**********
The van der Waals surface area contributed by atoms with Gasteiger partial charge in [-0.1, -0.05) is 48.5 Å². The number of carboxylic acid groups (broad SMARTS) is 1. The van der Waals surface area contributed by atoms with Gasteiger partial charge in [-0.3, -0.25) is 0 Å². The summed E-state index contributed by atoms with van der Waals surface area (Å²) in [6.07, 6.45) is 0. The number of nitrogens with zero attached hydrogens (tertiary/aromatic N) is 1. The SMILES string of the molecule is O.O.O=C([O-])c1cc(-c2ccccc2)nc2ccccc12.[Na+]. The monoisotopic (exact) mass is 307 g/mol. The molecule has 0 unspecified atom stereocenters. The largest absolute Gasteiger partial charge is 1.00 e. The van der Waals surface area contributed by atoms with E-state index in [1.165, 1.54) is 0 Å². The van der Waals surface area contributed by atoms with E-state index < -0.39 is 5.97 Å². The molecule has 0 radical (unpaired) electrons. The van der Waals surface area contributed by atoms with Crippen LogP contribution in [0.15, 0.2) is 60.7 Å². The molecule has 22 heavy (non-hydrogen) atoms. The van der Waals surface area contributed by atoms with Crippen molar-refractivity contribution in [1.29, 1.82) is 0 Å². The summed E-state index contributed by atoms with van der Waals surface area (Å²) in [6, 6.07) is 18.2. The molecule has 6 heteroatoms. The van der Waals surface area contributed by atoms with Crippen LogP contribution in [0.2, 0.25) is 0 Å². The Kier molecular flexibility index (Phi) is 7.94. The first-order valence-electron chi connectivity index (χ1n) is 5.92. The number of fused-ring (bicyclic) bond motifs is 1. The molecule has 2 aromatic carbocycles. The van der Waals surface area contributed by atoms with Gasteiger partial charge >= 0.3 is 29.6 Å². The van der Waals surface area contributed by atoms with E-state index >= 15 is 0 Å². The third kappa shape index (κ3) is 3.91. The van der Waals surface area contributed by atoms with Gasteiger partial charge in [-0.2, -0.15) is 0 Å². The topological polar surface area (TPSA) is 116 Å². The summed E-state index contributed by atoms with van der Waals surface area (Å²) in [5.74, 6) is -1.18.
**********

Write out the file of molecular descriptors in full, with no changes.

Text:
The van der Waals surface area contributed by atoms with Gasteiger partial charge in [-0.1, -0.05) is 48.5 Å². The number of carboxylic acid groups (broad SMARTS) is 1. The van der Waals surface area contributed by atoms with Gasteiger partial charge in [-0.3, -0.25) is 0 Å². The summed E-state index contributed by atoms with van der Waals surface area (Å²) in [6.07, 6.45) is 0. The number of nitrogens with zero attached hydrogens (tertiary/aromatic N) is 1. The SMILES string of the molecule is O.O.O=C([O-])c1cc(-c2ccccc2)nc2ccccc12.[Na+]. The monoisotopic (exact) mass is 307 g/mol. The molecule has 0 unspecified atom stereocenters. The largest absolute Gasteiger partial charge is 1.00 e. The van der Waals surface area contributed by atoms with E-state index in [1.165, 1.54) is 0 Å². The van der Waals surface area contributed by atoms with E-state index < -0.39 is 5.97 Å². The molecule has 0 radical (unpaired) electrons. The van der Waals surface area contributed by atoms with Crippen LogP contribution in [0.15, 0.2) is 60.7 Å². The molecule has 22 heavy (non-hydrogen) atoms. The van der Waals surface area contributed by atoms with Crippen molar-refractivity contribution in [1.29, 1.82) is 0 Å². The summed E-state index contributed by atoms with van der Waals surface area (Å²) in [6, 6.07) is 18.2. The molecule has 6 heteroatoms. The van der Waals surface area contributed by atoms with Crippen LogP contribution in [0.2, 0.25) is 0 Å². The Kier molecular flexibility index (Phi) is 7.94. The first-order valence-electron chi connectivity index (χ1n) is 5.92. The number of fused-ring (bicyclic) bond motifs is 1. The molecule has 2 aromatic carbocycles. The van der Waals surface area contributed by atoms with Gasteiger partial charge >= 0.3 is 29.6 Å². The van der Waals surface area contributed by atoms with E-state index >= 15 is 0 Å². The third kappa shape index (κ3) is 3.91. The van der Waals surface area contributed by atoms with Gasteiger partial charge in [-0.2, -0.15) is 0 Å². The topological polar surface area (TPSA) is 116 Å². The summed E-state index contributed by atoms with van der Waals surface area (Å²) in [5.74, 6) is -1.18.